If You Fold A Paper In Half 103 Times It Will Get As Thick As The Universe

If you fold a paper in half 103 times it will get as thick as the Universe

The myth: You can't fold a paper in half more than eight times.* The reality: Given a paper large enough — and enough energy — you can fold it as many times as you want. The problem: If you fold it 103 times, the thickness of your paper will be larger than the observable Universe: 93 billion light-years. Seriously.

How can a 0.099mm-thick paper get to be as thick as the Universe?

The answer is simple: Exponential growth. The average paper thickness in 1/10th of a millimetre. If you perfectly fold the paper in half, you will double its thickness. Things get interesting quickly.

Folding the paper in half a third time will get you about the thickness of a nail.

Seven folds will be about the thickness of a notebook of 128 pages.

10 folds and the paper will be about the width of a hand.

23 folds will get you to one kilometre.

30 folds will get you to space. Your paper will be now 100km high.

Keep folding it. 42 folds will get you to the Moon. With 51 you will burn in the Sun.

Now fast forward to 81 folds and your paper will be 127,786 light-years, almost as thick as the Andromeda Galaxy, estimated at 141,000 light-years across.

If you fold a paper in half 103 times it will get as thick as the Universe

90 folds will make your paper 130.8 million light-years across, bigger than the Virgo Supercluster, estimated at 110 million light-years. The Virgo Supercluster contains the Local Galactic Group — with Andromeda and our own Milky Way — and about 100 other galaxy groups.

If you fold a paper in half 103 times it will get as thick as the Universe

And finally, at 103 folds, you will get outside of the observable Universe, which is estimated at 93 billion light-years in diameters.

If you fold a paper in half 103 times it will get as thick as the Universe

Maths is wonderful, my friends. As much as the Universe itself.

And that's all I have to say.

* The current record is 12 times, done by Britney Gallivan.

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    So what's 0.0039-inches in real money?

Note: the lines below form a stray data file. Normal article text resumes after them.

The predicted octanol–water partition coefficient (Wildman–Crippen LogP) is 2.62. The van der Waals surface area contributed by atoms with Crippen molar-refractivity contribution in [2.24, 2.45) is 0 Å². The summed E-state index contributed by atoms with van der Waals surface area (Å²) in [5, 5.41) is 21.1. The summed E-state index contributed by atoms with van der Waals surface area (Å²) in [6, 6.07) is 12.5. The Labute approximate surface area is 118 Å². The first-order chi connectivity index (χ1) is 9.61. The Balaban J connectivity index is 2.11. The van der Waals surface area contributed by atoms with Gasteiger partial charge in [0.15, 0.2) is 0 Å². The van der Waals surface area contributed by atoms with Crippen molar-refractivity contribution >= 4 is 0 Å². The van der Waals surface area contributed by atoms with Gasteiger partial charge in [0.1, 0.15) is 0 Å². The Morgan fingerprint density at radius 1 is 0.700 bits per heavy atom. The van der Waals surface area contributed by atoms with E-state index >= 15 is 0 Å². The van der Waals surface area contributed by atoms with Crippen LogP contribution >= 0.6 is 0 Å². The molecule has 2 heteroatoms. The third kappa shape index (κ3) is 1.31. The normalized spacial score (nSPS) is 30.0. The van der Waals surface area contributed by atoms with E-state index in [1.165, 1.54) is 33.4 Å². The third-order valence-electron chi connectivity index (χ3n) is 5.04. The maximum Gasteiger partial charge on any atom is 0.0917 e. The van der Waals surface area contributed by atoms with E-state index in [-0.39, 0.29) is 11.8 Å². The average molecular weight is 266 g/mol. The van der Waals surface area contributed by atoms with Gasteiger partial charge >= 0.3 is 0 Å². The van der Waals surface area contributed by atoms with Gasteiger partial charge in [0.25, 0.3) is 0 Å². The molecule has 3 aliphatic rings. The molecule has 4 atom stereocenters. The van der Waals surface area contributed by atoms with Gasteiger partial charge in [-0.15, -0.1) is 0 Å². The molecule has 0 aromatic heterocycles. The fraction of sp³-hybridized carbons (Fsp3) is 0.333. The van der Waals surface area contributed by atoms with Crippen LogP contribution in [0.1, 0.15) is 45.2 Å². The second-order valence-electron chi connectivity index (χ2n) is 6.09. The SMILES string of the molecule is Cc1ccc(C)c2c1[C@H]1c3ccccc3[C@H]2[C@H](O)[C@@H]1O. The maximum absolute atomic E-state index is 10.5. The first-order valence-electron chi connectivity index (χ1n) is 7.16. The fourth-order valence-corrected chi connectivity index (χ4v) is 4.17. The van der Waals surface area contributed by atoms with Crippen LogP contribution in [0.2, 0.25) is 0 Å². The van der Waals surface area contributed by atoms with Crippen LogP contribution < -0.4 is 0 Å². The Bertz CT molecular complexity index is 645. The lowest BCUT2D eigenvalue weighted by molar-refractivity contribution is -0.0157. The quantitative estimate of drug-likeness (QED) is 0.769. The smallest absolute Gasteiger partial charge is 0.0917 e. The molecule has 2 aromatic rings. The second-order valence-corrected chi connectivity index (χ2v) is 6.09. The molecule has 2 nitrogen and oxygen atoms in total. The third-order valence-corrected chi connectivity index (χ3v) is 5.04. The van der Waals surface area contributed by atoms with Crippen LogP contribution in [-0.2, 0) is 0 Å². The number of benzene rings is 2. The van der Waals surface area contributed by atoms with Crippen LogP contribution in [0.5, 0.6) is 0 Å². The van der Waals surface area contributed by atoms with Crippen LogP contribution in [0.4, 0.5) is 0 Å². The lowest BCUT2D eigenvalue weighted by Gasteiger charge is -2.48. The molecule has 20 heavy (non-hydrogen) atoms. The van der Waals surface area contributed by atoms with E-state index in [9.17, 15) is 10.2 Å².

This is Australia, guys, you could at least convert the measurements. And the weight of the paper for this "experiment" isn't given. Standard (Australian) A4 printer paper is 80 gsm. I'm sure US paper is a similar but slightly different weight (considering they'd do it in pounds per square foot or something). So where do we get the 103 folds from? Which one? Paper comes in varying weights and thicknesses....

    Enquiring minds want to know.

      Hey Molokov, conversions were made but that one was missed, it's been fixed, cheers.

    Britney's record must have been done with a very thin and very large sheet of paper.
    I've just tried and got to 8 folds with a piece of tissue paper. Wife got 6 folds with 80gsm A4 paper.

    Last edited 20/07/14 2:25 pm

      It was done with a rather large bit of paper and some seriously heavy machinery! http://www.youtube.com/watch?v=kRAEBbotuIE

        Wow, that is a BIG piece of paper, but they only got to 11 folds!

    The reality: Given a paper large enough — and enough energy — you can fold it as many times as you want.

    I cant see how this would work unless you developed paper that could stretch light years. At the 65 fold you have a thichness of at least 1 light year, when you fold this the paper on the inner edge would need to be folded with a thickness of 0.099mm which can be done but the paper on the outer edge would need to travel 1 light year to make the fold this could never be done.

      That is not how the folding works though, even on a smaller scale. Normal paper does not stretch very much, but can be folded. It's about the geometry of the fold.

      When you fold paper, the outside edge wraps around the inner layers and needs more paper to do so. Each inner layer needs less paper to make it around the curved path. But since all the paper was roughly the same length, there is excess paper from the inner layers that either has to be compressed, or effectively "pushed out" of the fold (or looking from the perspective of the inner papers, the outer ones are pulled back) .

      Try it with a sheet of paper. With varying lengths used in the fold for each layer, the other ends of the paper don't line up anymore - the outer layers are shorter. If you don't force it flat, the inside paper wrinkles up. If the outer layers had to stretch, even an A4 sheet of paper would break before being able to be folded significantly.

      On a universal scale, the difference in lengths over a 1 light year fold would be absorbed by the ability of the paper to slightly stretch and compress. Beyond that, wrinkles, differences in lengths at the end etc would happen, just like folding a smaller piece of paper.

    Britney can fold MY paper any time she wants! Bom chicka wom bomm!!!!

    I don't mean anything sexual by that, I just mean that she's clearly quite knowledgeable and skilled in the paper-folding area and by folding my paper it saves me from having to do it which would be jolly handy.

      Everyone should do paper-folding activity once in a while. It keeps the heart strong.

    Nice try, but you're off by like 9 billion light years.

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